FROM APPLETON (WIS) POST-CRESCENT
May 7, 2008
Scotty Karate is aptly named for a 9.75 percent beer that kicked most of its competitors last fall by winning a silver medal for Strong Scotch Ale at the Great American Beer Festival.
Its strength puts it into a category that traditionally was referred to as a “wee heavy,” essentially a Scottish barleywine.
Scotty Karate has a huge malt aroma and flavor, is hopped a bit more than you might find in beers from Scotland and its sweetness is more in line with McEwan’s Scotch Ale. But unlike that lighter beer from Scotland, which is so sweet I can barely make it through one, Scotty’s alcohol strength balances out the malt sugars.
The body is slightly syrupy from the malt, which gives a creamy mouthfeel more than a cloying one. Caramel, toffee and bread notes dominate the taste, with a medium carbonation that is just right for this type of beer. There is a slight smokiness in the aftertaste that is typical of the style — in this case, from hardwood smoked malt.
A homebrew club I once belonged to received an e-mail from a gentleman in Scotland who happened across a Scottish ale recipe on the club’s Web site. He admonished Americans who used smoked grain for the style, writing that any smokiness from ales made in Scotland is derived from the yeast strain. I have used the Scottish yeast variety in homebrew and it does impart a slight smokiness. However, I have also used smoked peat malt and been just as happy with the results. The world can accommodate both methods.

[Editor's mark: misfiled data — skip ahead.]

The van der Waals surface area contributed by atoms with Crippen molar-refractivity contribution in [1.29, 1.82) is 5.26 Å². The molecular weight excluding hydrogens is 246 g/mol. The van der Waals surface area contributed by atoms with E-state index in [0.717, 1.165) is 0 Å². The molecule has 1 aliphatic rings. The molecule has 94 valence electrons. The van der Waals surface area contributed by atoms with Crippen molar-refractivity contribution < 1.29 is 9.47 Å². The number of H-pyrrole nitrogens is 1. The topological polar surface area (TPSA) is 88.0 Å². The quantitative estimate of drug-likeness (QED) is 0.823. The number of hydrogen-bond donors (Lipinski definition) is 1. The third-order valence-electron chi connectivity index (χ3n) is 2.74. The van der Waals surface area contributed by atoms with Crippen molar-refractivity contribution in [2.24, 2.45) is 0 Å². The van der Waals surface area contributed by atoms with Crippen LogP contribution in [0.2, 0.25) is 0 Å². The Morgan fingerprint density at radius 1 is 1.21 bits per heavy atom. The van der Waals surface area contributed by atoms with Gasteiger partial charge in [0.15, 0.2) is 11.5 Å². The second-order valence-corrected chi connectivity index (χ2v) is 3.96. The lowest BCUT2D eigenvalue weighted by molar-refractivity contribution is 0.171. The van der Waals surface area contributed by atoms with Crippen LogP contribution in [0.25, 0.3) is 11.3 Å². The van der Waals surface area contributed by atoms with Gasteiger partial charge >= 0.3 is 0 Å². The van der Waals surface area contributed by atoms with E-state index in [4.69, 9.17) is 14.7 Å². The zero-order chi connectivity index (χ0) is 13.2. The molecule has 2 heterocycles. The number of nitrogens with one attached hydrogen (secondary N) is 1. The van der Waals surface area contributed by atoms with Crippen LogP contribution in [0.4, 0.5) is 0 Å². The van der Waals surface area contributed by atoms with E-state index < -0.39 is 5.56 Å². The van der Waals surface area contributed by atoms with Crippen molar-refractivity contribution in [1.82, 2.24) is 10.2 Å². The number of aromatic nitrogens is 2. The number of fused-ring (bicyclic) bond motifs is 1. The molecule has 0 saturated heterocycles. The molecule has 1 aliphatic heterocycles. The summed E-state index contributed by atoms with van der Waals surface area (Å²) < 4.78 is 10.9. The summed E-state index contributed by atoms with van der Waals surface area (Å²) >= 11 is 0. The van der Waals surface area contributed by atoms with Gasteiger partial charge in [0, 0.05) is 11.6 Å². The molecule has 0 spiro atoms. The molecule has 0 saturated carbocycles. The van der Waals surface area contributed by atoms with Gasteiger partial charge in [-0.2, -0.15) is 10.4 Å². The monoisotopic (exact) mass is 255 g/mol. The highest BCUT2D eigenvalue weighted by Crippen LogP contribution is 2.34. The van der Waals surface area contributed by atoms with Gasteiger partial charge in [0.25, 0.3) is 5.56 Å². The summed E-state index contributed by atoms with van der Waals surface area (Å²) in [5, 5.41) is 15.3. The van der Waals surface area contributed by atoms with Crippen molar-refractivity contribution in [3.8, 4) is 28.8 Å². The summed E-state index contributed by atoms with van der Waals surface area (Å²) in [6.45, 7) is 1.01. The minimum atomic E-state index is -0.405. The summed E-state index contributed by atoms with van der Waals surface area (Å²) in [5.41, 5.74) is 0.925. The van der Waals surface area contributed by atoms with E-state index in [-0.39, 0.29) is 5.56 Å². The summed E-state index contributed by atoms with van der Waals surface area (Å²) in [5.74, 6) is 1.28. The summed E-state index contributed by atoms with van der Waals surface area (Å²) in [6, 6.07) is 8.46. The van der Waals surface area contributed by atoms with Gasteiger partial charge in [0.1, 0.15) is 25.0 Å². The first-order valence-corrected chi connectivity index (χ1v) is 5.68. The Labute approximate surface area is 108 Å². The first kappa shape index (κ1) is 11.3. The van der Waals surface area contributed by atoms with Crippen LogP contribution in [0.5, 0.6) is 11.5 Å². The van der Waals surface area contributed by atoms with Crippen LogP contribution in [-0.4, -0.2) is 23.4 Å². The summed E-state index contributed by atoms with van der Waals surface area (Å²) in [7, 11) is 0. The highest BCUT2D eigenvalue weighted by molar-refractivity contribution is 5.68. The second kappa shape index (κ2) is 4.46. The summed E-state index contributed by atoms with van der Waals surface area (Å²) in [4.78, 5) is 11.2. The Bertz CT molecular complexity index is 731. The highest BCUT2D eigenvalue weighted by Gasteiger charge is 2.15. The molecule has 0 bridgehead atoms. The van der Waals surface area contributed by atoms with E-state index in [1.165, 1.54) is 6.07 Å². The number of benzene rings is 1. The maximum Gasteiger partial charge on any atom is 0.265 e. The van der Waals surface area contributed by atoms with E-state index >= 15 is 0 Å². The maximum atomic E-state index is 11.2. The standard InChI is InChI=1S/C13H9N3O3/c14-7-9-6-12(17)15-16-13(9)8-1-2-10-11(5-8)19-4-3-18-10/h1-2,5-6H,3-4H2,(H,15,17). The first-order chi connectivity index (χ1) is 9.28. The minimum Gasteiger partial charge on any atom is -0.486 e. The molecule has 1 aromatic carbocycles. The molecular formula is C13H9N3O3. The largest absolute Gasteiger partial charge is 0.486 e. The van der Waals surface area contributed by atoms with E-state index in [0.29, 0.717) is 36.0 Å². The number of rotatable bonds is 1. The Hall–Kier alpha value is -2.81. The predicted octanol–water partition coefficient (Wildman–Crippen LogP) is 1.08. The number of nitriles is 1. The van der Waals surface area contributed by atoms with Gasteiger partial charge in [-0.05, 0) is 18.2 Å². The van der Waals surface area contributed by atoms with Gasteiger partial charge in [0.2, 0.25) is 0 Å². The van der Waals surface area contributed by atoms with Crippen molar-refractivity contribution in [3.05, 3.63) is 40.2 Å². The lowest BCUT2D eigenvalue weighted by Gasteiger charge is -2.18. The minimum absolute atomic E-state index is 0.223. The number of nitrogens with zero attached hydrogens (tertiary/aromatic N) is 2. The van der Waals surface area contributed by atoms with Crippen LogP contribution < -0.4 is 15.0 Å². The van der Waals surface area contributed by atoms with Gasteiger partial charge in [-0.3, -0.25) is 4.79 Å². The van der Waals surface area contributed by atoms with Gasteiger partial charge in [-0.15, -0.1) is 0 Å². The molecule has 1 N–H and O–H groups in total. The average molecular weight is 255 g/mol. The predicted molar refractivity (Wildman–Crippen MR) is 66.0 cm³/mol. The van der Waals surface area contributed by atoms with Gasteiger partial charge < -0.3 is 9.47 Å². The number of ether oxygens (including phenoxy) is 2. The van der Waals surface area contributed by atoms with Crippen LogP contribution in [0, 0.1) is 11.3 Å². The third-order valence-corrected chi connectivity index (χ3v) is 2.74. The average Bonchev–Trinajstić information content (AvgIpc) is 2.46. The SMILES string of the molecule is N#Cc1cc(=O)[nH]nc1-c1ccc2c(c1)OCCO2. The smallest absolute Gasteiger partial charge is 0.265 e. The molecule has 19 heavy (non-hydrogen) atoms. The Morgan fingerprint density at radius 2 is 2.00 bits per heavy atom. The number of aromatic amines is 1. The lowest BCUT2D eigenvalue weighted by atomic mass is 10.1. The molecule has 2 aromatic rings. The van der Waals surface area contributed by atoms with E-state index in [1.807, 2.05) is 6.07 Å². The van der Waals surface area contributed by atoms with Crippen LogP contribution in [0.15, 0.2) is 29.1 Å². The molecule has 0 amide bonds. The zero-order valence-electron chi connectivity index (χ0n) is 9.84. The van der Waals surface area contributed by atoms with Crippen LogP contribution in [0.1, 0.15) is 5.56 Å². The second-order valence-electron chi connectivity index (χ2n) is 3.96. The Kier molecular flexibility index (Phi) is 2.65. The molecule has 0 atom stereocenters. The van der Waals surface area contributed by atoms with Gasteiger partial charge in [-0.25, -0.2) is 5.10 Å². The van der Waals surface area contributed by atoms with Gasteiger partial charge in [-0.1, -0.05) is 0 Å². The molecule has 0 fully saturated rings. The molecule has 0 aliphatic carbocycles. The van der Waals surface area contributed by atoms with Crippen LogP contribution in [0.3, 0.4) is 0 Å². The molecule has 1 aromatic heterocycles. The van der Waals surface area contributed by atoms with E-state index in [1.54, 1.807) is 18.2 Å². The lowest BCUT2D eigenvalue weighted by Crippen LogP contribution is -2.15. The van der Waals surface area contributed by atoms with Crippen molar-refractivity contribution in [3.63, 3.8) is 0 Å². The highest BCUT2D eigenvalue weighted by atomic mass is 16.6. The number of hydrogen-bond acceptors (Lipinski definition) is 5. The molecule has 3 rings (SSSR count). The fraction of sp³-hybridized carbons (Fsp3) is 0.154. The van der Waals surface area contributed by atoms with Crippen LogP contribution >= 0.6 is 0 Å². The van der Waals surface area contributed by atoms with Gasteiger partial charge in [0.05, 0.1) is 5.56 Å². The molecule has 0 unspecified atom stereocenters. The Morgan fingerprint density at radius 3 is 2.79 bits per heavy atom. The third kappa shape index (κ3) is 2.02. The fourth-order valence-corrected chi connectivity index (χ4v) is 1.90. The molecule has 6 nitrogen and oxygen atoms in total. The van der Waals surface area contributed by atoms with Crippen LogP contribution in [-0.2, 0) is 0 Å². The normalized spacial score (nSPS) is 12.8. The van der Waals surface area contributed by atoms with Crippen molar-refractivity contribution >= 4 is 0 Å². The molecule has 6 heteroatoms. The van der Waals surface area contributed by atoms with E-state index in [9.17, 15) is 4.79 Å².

Dark Horse beers are currently only available in Michigan, Indiana, Illinois, Wisconsin and Minnesota. Its distributor list can be found here: www.darkhorse|brewery.com/distributors_newfront.|asp.
I do have to mention the confusion over the use of the terms “Scottish” or “Scotch.” Some people argue that the beer style should only be called Scottish ale, since Scotch generally refers to whiskey. But Dark Horse’s own Web site uses both terms in its description of Scotty Karate, so there should be nothing wrong with using the term “Scotch Ale.” What is not debatable, however, is that you should never refer to a person from Scotland as Scotch.
Beer Man sez: Scotty Karate has a tasty kick.
TODD HAEFER of Scandinavia gets paid to drink beer and write it for Weekend. He can be reached at email@example.com.